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I work at arduino with eclipse. I want to convert a double to char array to store to EEPROM. From another question I found an answer to the problem. I changed it to meet my needs. But the number I get back is not exactly the same.

The code is:

#include "Arduino.h"
#include "EEPROM.h"

char finalArray[8];
double final;
double d;

int main(void)

    for (;;)

    return 0;

void setup() {
    d = 557.254;
    char* byteArray = reinterpret_cast<char*>(&d);

    for(int i=0;i<8;i++){

    for(int i=0;i<8;i++){


void loop() {

    final = *reinterpret_cast<double*>(finalArray);
    double diff=d-final;


At the terminal I get value of 958.25402 instead of 958.25400. And if I ask for 9 decimal digits at the print, instead of 5, I get the number 958.254028320. What is the solution?

the serial.print give the numbers:




So the problem is at the initialization of the double d.

share|improve this question
If you insert printf("d = %.17g.\n", d); just after d = 958.254;, what result do you get? If, in the write loop, you insert printf("byteArray[%d] = %#x.\n", i, (unsigned char) byteArray[i]);, what result do you get? If, in the read loop, after each read, you insert printf("finalArray[%d] = %#x.\n", i, (unsigned char) finalArray[i]);, what result do you get? Is it the same as the initial bytes? –  Eric Postpischil Jul 15 '13 at 15:19
when i am interested on reading not printing the number cause i want to use is for calculations so basically i do not need to fix the printing but the returned number.I fixed the code and i will give you the result to understand the problem.Problem starts at the double d that i give. –  kyrpav Jul 15 '13 at 15:28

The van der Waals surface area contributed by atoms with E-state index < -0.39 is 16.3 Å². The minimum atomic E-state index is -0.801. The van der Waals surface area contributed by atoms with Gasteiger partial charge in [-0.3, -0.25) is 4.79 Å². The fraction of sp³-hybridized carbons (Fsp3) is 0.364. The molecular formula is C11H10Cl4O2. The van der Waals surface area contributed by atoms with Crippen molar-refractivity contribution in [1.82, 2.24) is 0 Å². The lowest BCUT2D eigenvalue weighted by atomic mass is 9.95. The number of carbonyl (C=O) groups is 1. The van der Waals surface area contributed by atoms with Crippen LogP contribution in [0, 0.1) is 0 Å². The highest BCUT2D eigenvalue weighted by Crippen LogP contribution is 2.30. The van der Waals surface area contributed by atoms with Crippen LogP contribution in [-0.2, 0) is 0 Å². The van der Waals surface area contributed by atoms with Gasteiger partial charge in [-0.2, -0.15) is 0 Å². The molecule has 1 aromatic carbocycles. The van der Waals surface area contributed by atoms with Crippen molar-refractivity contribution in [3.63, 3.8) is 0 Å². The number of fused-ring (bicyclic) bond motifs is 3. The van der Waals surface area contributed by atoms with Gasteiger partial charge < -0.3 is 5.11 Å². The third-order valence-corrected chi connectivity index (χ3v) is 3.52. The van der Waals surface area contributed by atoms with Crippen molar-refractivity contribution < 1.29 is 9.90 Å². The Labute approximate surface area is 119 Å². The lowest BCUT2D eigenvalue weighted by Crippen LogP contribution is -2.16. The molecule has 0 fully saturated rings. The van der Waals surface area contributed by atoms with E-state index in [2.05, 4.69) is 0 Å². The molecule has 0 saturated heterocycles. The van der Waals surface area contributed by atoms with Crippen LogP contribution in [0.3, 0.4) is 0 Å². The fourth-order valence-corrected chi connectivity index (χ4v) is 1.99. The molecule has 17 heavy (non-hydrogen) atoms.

2 Answers 2

up vote 3 down vote accepted

The value 958.2540283203125 results from converting 958.254 to a float (specifically, to an IEEE-754 32-bit binary floating-point value). Converting it to a double (64-bit) should produce 958.2540000000000190993887372314929962158203125.

If the code is as you have shown here, then your compiler is not supporting double correctly (the C and C++ standards require that a ten-digit decimal numeral can be converted to double and back again without change to the decimal digits).

For a sanity test, you should print d immediately after it is assigned. It is possible that there is some “funny business” in the code that alters the value of d later. If d = 958.254; results in the value of d being 958.2540283203125, then you should investigate your compiler’s support for 64-bit floating-point. If d is 958.2540000000000190993887372314929962158203125 and changes later, then you should investigate a bug in your program.

share|improve this answer
You are on the right track, AVR-GCC treats doubles as the same as floats (32 bits). gcc.gnu.org/wiki/avr-gcc –  user2461391 Jul 15 '13 at 17:18
@user2461391: Thanks. That is that, then: Since the compiler does not support double correctly, the code does not perform as required by the C and C++ standards, and the value cannot be represented any more precisely. The OP needs a new compiler or needs to accept the lack of precision. –  Eric Postpischil Jul 15 '13 at 17:27
Hidden in the lack of support for 8-byte double is some good advice. –  jdr5ca Jul 16 '13 at 5:27
SO what do you suggest to do?Leave it as it is? –  kyrpav Jul 16 '13 at 8:32
it does print 958.2540283203125 even immediately after the initialization –  kyrpav Jul 16 '13 at 8:34

Have you tried with

    d = 557.254000000d;
share|improve this answer
error: invalid suffix "D" on floating constant.it does not understand it and give syntax error –  kyrpav Jul 16 '13 at 8:49

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